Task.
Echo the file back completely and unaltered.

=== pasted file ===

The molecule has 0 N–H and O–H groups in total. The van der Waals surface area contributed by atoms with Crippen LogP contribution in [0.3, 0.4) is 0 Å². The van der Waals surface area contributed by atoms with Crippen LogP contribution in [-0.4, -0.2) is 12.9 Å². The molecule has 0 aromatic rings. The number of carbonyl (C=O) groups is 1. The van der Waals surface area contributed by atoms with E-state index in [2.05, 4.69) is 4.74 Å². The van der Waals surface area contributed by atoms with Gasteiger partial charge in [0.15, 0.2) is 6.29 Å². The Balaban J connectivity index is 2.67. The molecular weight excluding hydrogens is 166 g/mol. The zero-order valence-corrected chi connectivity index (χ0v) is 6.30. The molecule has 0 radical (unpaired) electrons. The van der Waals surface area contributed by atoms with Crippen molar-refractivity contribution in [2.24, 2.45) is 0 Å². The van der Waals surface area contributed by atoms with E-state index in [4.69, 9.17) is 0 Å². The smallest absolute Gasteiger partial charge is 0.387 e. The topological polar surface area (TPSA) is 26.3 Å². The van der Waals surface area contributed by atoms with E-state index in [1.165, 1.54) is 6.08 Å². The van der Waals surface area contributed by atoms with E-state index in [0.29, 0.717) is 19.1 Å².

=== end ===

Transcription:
The molecule has 0 N–H and O–H groups in total. The van der Waals surface area contributed by atoms with Crippen LogP contribution in [0.3, 0.4) is 0 Å². The van der Waals surface area contributed by atoms with Crippen LogP contribution in [-0.4, -0.2) is 12.9 Å². The molecule has 0 aromatic rings. The number of carbonyl (C=O) groups is 1. The van der Waals surface area contributed by atoms with E-state index in [2.05, 4.69) is 4.74 Å². The van der Waals surface area contributed by atoms with Gasteiger partial charge in [0.15, 0.2) is 6.29 Å². The Balaban J connectivity index is 2.67. The molecular weight excluding hydrogens is 166 g/mol. The zero-order valence-corrected chi connectivity index (χ0v) is 6.30. The molecule has 0 radical (unpaired) electrons. The van der Waals surface area contributed by atoms with Crippen molar-refractivity contribution in [2.24, 2.45) is 0 Å². The van der Waals surface area contributed by atoms with E-state index in [4.69, 9.17) is 0 Å². The smallest absolute Gasteiger partial charge is 0.387 e. The topological polar surface area (TPSA) is 26.3 Å². The van der Waals surface area contributed by atoms with E-state index in [1.165, 1.54) is 6.08 Å². The van der Waals surface area contributed by atoms with E-state index in [0.29, 0.717) is 19.1 Å².